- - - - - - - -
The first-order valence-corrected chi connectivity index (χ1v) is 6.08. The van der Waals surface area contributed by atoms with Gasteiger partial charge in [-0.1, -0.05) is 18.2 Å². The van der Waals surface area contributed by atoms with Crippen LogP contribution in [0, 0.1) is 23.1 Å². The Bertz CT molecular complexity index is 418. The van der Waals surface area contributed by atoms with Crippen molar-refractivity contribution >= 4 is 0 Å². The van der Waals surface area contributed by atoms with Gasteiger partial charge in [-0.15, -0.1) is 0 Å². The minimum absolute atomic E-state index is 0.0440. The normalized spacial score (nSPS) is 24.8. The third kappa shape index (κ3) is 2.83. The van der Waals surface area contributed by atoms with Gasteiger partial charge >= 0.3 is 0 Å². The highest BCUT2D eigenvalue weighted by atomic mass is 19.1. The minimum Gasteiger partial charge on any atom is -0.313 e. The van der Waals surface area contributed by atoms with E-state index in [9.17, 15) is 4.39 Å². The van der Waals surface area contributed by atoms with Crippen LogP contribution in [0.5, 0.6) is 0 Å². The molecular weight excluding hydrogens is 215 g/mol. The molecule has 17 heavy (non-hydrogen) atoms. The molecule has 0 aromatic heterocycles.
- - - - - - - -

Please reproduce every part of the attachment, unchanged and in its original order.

The first-order valence-corrected chi connectivity index (χ1v) is 6.08. The van der Waals surface area contributed by atoms with Gasteiger partial charge in [-0.1, -0.05) is 18.2 Å². The van der Waals surface area contributed by atoms with Crippen LogP contribution in [0, 0.1) is 23.1 Å². The Bertz CT molecular complexity index is 418. The van der Waals surface area contributed by atoms with Crippen molar-refractivity contribution >= 4 is 0 Å². The van der Waals surface area contributed by atoms with Gasteiger partial charge in [-0.15, -0.1) is 0 Å². The minimum absolute atomic E-state index is 0.0440. The normalized spacial score (nSPS) is 24.8. The third kappa shape index (κ3) is 2.83. The van der Waals surface area contributed by atoms with Gasteiger partial charge >= 0.3 is 0 Å². The highest BCUT2D eigenvalue weighted by atomic mass is 19.1. The minimum Gasteiger partial charge on any atom is -0.313 e. The van der Waals surface area contributed by atoms with E-state index in [9.17, 15) is 4.39 Å². The van der Waals surface area contributed by atoms with Crippen LogP contribution in [0.5, 0.6) is 0 Å². The molecular weight excluding hydrogens is 215 g/mol. The molecule has 17 heavy (non-hydrogen) atoms. The molecule has 0 aromatic heterocycles.